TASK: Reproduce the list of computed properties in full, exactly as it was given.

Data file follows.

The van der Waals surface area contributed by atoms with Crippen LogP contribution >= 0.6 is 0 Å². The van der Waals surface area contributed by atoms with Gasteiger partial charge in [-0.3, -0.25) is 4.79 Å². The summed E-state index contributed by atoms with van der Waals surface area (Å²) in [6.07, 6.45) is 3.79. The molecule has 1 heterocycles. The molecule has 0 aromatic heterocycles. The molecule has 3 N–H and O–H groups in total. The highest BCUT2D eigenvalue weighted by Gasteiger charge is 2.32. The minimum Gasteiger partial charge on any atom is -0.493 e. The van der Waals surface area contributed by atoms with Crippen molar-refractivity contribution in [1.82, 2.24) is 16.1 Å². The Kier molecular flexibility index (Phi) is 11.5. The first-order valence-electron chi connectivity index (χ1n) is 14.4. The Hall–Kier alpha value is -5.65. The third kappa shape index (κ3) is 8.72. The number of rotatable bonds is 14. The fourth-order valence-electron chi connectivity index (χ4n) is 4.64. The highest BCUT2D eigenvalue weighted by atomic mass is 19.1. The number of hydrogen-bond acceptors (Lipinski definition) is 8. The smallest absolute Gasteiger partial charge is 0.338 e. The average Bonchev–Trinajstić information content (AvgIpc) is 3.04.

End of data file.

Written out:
The van der Waals surface area contributed by atoms with Crippen LogP contribution >= 0.6 is 0 Å². The van der Waals surface area contributed by atoms with Gasteiger partial charge in [-0.3, -0.25) is 4.79 Å². The summed E-state index contributed by atoms with van der Waals surface area (Å²) in [6.07, 6.45) is 3.79. The molecule has 1 heterocycles. The molecule has 0 aromatic heterocycles. The molecule has 3 N–H and O–H groups in total. The highest BCUT2D eigenvalue weighted by Gasteiger charge is 2.32. The minimum Gasteiger partial charge on any atom is -0.493 e. The van der Waals surface area contributed by atoms with Crippen molar-refractivity contribution in [1.82, 2.24) is 16.1 Å². The Kier molecular flexibility index (Phi) is 11.5. The first-order valence-electron chi connectivity index (χ1n) is 14.4. The Hall–Kier alpha value is -5.65. The third kappa shape index (κ3) is 8.72. The number of rotatable bonds is 14. The fourth-order valence-electron chi connectivity index (χ4n) is 4.64. The highest BCUT2D eigenvalue weighted by atomic mass is 19.1. The number of hydrogen-bond acceptors (Lipinski definition) is 8. The smallest absolute Gasteiger partial charge is 0.338 e. The average Bonchev–Trinajstić information content (AvgIpc) is 3.04.